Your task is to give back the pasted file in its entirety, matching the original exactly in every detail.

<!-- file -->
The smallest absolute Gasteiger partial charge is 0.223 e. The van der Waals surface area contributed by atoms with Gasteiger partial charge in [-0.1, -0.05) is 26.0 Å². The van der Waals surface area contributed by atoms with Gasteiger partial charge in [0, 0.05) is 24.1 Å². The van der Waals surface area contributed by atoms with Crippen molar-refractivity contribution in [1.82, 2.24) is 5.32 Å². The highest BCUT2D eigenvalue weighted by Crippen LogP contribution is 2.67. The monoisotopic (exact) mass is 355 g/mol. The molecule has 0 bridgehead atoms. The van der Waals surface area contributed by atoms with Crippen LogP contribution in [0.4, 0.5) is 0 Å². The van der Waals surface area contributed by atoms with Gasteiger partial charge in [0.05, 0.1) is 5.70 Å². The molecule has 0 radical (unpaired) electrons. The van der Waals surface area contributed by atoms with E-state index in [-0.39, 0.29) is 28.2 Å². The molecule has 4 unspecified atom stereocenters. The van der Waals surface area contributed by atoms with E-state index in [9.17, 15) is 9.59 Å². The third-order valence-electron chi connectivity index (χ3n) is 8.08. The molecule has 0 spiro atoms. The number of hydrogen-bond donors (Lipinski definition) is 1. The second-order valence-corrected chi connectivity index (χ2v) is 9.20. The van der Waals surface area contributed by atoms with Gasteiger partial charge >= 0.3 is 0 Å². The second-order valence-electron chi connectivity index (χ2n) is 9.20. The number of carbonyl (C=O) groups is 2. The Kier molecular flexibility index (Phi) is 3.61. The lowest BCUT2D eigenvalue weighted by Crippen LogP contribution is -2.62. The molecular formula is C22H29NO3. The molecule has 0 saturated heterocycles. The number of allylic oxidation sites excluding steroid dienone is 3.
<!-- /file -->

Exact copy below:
The smallest absolute Gasteiger partial charge is 0.223 e. The van der Waals surface area contributed by atoms with Gasteiger partial charge in [-0.1, -0.05) is 26.0 Å². The van der Waals surface area contributed by atoms with Gasteiger partial charge in [0, 0.05) is 24.1 Å². The van der Waals surface area contributed by atoms with Crippen molar-refractivity contribution in [1.82, 2.24) is 5.32 Å². The highest BCUT2D eigenvalue weighted by Crippen LogP contribution is 2.67. The monoisotopic (exact) mass is 355 g/mol. The molecule has 0 bridgehead atoms. The van der Waals surface area contributed by atoms with Crippen LogP contribution in [0.4, 0.5) is 0 Å². The van der Waals surface area contributed by atoms with Gasteiger partial charge in [0.05, 0.1) is 5.70 Å². The molecule has 0 radical (unpaired) electrons. The van der Waals surface area contributed by atoms with E-state index in [-0.39, 0.29) is 28.2 Å². The molecule has 4 unspecified atom stereocenters. The van der Waals surface area contributed by atoms with E-state index in [9.17, 15) is 9.59 Å². The third-order valence-electron chi connectivity index (χ3n) is 8.08. The molecule has 0 spiro atoms. The number of hydrogen-bond donors (Lipinski definition) is 1. The second-order valence-corrected chi connectivity index (χ2v) is 9.20. The van der Waals surface area contributed by atoms with Gasteiger partial charge >= 0.3 is 0 Å². The second-order valence-electron chi connectivity index (χ2n) is 9.20. The number of carbonyl (C=O) groups is 2. The Kier molecular flexibility index (Phi) is 3.61. The lowest BCUT2D eigenvalue weighted by Crippen LogP contribution is -2.62. The molecular formula is C22H29NO3. The molecule has 0 saturated heterocycles. The number of allylic oxidation sites excluding steroid dienone is 3.